culture

‘The Sims 4’ Now Lets You Become a Social Media Influencer

Using influencer mentality as a gameplay mechanic has slowly but surely been creeping into video games

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Electronic Arts

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October 17, 2018

Inviting players to live the social media influencer life has definitely become a recent video game bandwagon. And The Sims is jumping on board.


It’s often easy to forget that “Sims” is short for “simulation,” but that’s just what the increasingly complex game has attempted to do since its first release in 2000. Of course, in those early days of the internet, social media hadn’t developed into the sometimes terrifying, privacy-stealing behemoth it is now. But in the upcoming Sims 4: Get Famous expansion, the developers at EA’s Maxis studio are ready to simulate society's contemporary obsession with becoming an influencer.

 

It seems only natural that video games would tap into this new vein of generational aspiration. The rise of YouTube has buoyed a rise of influencers that has instilled a new sense of success and achievement in those who grew up watching PewDiePie and Markiplier do what they love as a job and make millions. In this gaming trend, being an influencer who creates wealth out of amassing followers has become a shorthand for yesteryear’s rewards. Instead of gaining points in power, money or prestige through force, deception or justice, players gain points in a fictional follower count. The math and the serotonin kick is still the same.

 

Gaming, on many levels, is an escapist medium. It often taps into a player's own fantasies of what they might want their lives to be and grants them some version of a different, possibly better, life. It's no wonder game development is tapping into the modern rash of entrepreneurial influencers.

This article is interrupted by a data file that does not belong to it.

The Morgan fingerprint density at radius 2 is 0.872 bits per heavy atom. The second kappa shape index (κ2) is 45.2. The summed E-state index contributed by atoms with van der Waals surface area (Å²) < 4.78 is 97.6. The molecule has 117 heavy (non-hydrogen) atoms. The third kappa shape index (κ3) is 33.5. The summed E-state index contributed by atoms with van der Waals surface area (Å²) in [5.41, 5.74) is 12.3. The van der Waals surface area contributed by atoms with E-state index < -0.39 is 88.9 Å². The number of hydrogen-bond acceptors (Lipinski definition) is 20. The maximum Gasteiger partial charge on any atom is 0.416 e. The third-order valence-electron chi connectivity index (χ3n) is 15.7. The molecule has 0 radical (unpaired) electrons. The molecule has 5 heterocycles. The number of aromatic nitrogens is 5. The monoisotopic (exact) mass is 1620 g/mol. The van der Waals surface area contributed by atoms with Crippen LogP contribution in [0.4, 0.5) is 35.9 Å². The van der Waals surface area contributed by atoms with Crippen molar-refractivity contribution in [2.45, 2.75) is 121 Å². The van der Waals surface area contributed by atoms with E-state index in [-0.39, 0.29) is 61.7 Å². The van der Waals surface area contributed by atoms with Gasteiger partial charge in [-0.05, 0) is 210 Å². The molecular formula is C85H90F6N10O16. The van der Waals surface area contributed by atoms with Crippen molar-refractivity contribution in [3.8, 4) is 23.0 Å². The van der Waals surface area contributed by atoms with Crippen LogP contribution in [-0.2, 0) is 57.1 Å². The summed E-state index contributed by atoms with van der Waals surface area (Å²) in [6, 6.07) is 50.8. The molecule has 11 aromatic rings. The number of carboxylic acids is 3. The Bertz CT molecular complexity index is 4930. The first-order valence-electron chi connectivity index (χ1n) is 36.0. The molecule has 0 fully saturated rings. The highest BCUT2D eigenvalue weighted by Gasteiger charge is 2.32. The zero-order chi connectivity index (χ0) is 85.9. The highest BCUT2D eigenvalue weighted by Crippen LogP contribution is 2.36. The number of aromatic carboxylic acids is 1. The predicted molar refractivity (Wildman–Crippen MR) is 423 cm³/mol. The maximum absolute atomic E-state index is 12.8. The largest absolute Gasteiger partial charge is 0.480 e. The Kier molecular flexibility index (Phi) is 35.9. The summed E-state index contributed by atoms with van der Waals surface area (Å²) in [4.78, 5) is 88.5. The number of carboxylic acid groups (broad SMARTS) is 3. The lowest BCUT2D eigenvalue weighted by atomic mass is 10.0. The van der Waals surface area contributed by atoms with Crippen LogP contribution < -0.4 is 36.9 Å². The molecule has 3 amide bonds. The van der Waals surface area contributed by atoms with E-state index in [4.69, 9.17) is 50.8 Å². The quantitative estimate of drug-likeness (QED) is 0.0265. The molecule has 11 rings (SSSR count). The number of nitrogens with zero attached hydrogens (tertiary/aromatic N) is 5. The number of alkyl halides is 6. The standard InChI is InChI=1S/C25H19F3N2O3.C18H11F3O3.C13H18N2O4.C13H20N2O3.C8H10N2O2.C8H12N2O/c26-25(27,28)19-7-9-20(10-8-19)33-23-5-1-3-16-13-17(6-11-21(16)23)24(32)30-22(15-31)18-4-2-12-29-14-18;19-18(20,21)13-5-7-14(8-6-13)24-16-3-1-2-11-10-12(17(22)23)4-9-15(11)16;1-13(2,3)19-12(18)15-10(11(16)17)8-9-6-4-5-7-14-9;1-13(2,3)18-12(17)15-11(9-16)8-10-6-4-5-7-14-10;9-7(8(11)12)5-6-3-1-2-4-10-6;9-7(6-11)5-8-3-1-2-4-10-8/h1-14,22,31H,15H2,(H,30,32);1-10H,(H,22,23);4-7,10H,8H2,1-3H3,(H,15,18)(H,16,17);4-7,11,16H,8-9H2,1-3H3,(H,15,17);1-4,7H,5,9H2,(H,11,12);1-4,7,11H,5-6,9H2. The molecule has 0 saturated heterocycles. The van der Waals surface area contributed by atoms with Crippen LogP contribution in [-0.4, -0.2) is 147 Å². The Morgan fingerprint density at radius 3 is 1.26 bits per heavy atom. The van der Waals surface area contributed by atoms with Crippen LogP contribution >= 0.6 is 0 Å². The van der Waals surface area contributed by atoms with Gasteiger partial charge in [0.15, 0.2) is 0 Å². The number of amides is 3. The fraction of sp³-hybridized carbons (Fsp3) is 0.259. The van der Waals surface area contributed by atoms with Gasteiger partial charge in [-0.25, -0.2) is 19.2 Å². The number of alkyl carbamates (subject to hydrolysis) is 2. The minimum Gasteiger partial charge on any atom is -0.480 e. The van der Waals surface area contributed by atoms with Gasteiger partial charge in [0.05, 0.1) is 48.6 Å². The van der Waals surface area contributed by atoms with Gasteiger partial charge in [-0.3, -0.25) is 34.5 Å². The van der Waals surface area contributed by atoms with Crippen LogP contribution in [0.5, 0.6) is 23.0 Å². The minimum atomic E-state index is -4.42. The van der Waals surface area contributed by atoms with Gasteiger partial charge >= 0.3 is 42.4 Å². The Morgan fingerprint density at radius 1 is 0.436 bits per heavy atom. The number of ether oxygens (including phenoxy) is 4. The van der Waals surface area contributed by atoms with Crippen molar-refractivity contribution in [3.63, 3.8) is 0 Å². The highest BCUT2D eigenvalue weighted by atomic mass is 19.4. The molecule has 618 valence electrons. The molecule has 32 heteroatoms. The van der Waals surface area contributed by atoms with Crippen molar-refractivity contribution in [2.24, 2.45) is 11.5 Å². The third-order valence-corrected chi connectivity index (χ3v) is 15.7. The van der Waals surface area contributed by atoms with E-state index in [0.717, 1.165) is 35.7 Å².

The Sims 4: Get Famous, arriving Nov. 16, is all about putting your character in the shoes of a social influencer, hell-bent on inspiring jealousy and self-confidence issues on all who scroll through their feed. “Sims can ... bask in the limelight as an inspiring influencer, livestreaming every lavish moment and giving other Sims maximum #FOMO, or even by gaining worldwide acclaim in their current career,” EA said in an announcement. “No matter a Sim’s claim to fame, they’ll be able to attend exclusive parties with the stars, outrun starstruck fans, truly experience the VIP lifestyle of their dreams and more.”

 

The Sims isn’t the only franchise that has included social media into its gameplay. And it’s actually far from the first to cast the player in the role of an aspiring influencer (an existentially haunting phrase if there ever was one). Social media has been slowly but surely encroaching into many games over the past ten years, even if it’s not a main focus of the narrative. Last month’s breakout hit Spider-Man on PS4 even includes a fictional Twitter feed of sorts that follows the web-slinger’s antics in a pretty clever way.

 

However, the player as an influencer, wherein a game asks the player to increase a made-up follower count as a way to advance, is a somewhat newer inclusion into games. Though the road has been well traveled before The Sims chose to walk it.